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Prisoner in a Red-rose Chain

by Jeffrey Moore

Early in Moore’s Prisoner in a Red-Rose Chain Jeremy Davenant, the narrator, is given a page ripped out of an encyclopedia and led to believe that it’s the blueprint for his life. He subsequently interprets everything that happens to him through it, becoming attracted to an East Indian woman because she reminds him of Shakuntala, a Hindu love story; approving of people because their astrological signs match that of Shaka, a Zulu chief; and travelling to the Ukrainian city of Shakhtyorsk (“City of Fool’s Errands”) after Milena, his girlfriend, whom he compares to a Shakespeare character. The result is a satirical depiction of one man’s obsessions as Jeremy becomes increasingly unable to tell the difference between reality and fiction, and increasingly unconcerned with the distinction between the two.

In its layering of meaning upon meaning, of endless referential chains that efface all differences between text and world, Moore takes on all the labyrinthian twistings and metaphysical explorations of an Eco or a Borges. The book becomes a self-reflexive meditation on the very act of reading itself, and comically explores the ways in which we make meaning in our everyday lives. For example, Jeremy’s university life is particularly absurdist (and accurate) as his academic colleagues reveal their inability to function outside of the world of literary texts.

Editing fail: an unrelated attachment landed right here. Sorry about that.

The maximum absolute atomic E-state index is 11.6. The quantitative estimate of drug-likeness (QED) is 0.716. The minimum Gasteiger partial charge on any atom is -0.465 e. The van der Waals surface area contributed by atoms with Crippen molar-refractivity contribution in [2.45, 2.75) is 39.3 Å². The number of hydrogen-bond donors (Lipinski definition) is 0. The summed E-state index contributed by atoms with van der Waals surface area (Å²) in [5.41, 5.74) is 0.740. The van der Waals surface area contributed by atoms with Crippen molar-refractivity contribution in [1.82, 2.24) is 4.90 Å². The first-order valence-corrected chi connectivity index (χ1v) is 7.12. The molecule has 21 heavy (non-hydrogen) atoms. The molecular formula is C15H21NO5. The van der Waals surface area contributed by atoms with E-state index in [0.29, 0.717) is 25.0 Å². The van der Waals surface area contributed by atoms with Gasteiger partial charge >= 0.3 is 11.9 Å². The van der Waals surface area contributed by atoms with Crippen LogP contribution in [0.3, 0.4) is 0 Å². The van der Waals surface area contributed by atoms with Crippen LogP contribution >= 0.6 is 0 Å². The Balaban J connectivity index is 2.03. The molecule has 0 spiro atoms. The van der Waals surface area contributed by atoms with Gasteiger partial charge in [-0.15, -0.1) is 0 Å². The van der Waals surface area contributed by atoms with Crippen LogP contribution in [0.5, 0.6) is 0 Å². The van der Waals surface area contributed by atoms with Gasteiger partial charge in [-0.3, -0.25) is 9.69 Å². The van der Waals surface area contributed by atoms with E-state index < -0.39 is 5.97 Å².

Nevertheless, the satirical and literary aspirations of Prisoner in a Red-Rose Chain are marred by some weaknesses. Too much of the novel is dominated by Jeremy’s romantic yearning for Milena, and the pursuit of the seemingly unobtainable woman quickly becomes tired and clichéd. There is a split focus in the writing of the novel, and the result is an uneven fusion of literary exploration and unoriginal romantic comedy.

Moore overcomes these shortcomings with an ending that returns to the more challenging questions of the novel, concluding with change and uncertainty rather than a simple romantic resolution. In the end, Jeremy finds his life once again mirroring the encyclopedia page, which doesn’t actually end but breaks off in mid-sentence, on the word “is.”